A number of prostheses are known for treating the formation of aneurysms in bifurcated body lumens. A typical previously practiced bifurcated prosthesis comprises a hollow tubular graft having a main section and first and second legs or extensions. For example, in open surgery to repair an abdominal, aortic aneurysm, the main section of the prosthesis is sutured to the aorta below the renal arteries, and the first and second branches of the graft are sutured to the corresponding iliac arteries. Surgical implantation of known prostheses poses a major risk of mortality and morbidity, and open surgical implantation frequently cannot be performed on patients in poor health.

Even if surgery is deemed of acceptable risk, the cumulative mortality of patients with spontaneous rupture of abdominal aortic aneurysms is approximately seventy-five percent (75%), despite emergency surgical treatment. The likelihood of rupture is under five percent in aneurysms less than 5 cm in diameter; however, in aneurysms larger than this, surgery is required to reduce the risk of spontaneous rupture and hemorrhage. The mortality of such surgery ranges between four and eight percent (4-8%). The highest risk occurs in patients greater than sixty-nine (69) years of age with chronic obstructive pulmonary disease, left ventricular hypertrophy or a history of cerebral vascular disease. In an attempt to lower the mortality of aneurysm repair, percutaneous treatment of aortic aneurysms has been attempted. Attempts using covered stent grafts to treat the aneurysm have been approximately eighty-five percent (85%) successful. Some patients undergoing this procedure require conversion in open surgical operations. Other serious complications occur in approximately ten percent (10%) of the patients so treated. Many of these patients develop a post implantation syndrome consisting of leukocytosis and elevated C-reactive protein levels. Other difficulties with covered stent grafts include difficulty in placement of the grafts, potential for obliteration of branch vessel ostia with the stent graft which in turn might compromise flow to lumbar or visceral arteries.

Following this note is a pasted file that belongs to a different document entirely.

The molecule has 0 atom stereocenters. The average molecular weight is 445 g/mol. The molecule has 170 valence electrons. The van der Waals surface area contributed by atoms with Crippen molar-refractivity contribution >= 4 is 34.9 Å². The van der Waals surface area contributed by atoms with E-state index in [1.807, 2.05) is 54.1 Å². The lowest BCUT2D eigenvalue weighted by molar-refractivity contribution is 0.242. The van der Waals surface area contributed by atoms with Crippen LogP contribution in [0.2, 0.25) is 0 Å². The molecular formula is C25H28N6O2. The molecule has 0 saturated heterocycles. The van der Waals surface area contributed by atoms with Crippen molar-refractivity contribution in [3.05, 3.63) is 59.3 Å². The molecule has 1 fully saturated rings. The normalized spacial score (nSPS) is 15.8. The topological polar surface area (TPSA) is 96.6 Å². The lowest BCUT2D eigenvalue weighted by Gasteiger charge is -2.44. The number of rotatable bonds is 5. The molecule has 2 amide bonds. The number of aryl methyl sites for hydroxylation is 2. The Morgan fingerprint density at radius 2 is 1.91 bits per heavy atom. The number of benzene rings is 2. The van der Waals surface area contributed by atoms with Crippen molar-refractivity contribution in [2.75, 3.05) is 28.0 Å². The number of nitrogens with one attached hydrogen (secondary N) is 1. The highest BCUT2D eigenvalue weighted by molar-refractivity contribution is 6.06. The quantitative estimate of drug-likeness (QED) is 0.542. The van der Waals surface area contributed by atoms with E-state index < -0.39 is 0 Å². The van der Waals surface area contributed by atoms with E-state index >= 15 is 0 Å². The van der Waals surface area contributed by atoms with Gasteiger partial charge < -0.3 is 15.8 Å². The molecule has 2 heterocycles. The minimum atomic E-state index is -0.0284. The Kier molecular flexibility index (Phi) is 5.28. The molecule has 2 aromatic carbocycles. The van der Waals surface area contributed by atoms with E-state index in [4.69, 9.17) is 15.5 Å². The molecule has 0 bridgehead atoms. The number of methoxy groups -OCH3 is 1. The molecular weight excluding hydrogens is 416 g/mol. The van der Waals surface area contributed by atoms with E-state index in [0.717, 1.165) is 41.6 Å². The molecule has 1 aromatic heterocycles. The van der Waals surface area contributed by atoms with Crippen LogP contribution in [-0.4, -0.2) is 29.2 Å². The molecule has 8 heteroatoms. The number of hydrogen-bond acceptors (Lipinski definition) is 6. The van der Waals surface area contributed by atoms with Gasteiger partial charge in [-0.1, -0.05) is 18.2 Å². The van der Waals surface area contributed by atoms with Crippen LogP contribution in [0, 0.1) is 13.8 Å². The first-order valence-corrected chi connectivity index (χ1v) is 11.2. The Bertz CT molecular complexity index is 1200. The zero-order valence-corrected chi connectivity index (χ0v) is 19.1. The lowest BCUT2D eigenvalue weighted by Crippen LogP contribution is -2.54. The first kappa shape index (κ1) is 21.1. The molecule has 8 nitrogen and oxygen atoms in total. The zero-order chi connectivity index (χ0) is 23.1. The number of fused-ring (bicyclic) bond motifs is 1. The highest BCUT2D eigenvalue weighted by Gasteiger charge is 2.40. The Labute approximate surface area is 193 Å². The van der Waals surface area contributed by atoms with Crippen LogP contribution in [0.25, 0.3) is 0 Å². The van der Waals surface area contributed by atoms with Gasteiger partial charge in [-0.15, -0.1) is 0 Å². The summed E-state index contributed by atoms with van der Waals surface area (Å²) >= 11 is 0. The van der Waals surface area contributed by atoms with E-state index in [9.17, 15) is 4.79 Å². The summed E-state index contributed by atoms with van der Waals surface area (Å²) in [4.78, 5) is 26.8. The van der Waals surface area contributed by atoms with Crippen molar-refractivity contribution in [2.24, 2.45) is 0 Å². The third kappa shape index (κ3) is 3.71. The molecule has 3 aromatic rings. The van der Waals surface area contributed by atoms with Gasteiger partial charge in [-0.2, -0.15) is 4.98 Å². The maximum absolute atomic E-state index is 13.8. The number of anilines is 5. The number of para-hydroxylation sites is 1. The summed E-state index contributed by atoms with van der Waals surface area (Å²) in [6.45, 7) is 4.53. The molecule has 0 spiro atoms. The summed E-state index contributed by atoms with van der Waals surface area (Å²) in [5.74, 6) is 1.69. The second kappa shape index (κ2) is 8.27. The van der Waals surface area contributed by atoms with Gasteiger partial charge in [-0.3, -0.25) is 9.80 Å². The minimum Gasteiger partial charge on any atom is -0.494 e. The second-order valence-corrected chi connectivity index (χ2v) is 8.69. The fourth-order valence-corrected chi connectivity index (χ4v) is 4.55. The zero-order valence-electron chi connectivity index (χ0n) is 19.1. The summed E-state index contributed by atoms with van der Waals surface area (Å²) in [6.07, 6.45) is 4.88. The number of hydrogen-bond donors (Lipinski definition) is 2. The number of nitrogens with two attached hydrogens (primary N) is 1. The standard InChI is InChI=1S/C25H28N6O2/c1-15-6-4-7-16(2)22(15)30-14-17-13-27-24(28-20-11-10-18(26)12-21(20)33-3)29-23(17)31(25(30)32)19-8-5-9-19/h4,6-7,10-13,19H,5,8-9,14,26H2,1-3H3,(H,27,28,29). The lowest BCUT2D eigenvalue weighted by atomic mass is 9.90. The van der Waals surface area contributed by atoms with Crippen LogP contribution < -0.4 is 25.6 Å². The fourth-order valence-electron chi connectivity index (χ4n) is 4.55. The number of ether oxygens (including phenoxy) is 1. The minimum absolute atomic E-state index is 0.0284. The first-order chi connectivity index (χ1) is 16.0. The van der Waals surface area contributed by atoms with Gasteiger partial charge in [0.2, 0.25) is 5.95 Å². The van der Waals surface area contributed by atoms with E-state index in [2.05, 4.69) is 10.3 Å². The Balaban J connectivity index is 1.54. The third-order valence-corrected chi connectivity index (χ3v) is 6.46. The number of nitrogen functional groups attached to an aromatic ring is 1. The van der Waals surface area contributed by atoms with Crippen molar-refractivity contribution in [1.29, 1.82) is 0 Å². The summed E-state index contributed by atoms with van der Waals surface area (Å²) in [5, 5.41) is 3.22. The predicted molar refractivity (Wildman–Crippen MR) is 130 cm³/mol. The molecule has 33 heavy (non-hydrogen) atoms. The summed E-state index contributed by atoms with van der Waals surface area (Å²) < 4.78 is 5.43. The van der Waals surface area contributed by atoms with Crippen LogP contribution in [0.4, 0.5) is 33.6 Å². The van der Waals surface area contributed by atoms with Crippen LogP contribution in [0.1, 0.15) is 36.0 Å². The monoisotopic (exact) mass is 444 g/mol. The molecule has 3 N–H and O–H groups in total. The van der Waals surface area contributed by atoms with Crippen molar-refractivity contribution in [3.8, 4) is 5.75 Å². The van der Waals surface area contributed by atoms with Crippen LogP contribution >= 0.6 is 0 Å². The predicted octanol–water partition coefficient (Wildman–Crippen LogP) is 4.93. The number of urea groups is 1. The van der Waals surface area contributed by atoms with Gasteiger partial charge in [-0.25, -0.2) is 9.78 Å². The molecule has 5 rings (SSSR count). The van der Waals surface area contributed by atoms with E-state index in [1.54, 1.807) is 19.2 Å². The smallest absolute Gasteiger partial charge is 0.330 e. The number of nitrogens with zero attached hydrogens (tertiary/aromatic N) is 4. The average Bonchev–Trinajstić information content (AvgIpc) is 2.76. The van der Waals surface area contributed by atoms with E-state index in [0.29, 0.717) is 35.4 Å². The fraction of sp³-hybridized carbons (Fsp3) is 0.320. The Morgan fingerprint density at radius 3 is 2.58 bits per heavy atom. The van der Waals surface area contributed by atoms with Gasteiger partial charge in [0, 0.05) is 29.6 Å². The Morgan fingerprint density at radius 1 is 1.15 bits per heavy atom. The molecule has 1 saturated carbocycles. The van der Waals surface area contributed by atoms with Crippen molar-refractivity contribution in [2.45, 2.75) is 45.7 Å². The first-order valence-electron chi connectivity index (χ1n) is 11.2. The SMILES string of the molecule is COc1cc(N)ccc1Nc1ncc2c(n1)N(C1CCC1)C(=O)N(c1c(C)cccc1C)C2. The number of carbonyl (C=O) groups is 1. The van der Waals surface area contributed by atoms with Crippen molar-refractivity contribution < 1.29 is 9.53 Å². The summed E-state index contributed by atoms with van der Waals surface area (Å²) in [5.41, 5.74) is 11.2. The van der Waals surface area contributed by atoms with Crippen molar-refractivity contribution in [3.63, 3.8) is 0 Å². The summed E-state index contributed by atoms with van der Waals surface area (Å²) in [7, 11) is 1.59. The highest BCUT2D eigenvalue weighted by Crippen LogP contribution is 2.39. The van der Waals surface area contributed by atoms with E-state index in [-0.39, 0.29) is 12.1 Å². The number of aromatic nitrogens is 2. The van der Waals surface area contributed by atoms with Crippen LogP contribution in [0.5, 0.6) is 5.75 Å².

In attempts to overcome the drawbacks associated with surgically implanted grafts, a number of methods and devices have been developed to implant such grafts percutaneously. Komberg, U.S. Pat. No. 4,562,596 describes a bifurcated graft for intraluminal, percutaneous implantation. The graft comprises a hollow tubular main portion connected to a first leg and a shorter second leg. The main portion includes a plurality of barbs that impale the healthy tissue of the aorta to maintain the graft in position. Such grafts have a drawback in their inability to provide a fluid tight seal at the ends of the graft. Without adequate sealing, bypass flow paths (endo leaks) may develop between the graft and the aneurysm wall, which may eventually cause rupture of the aneurysm.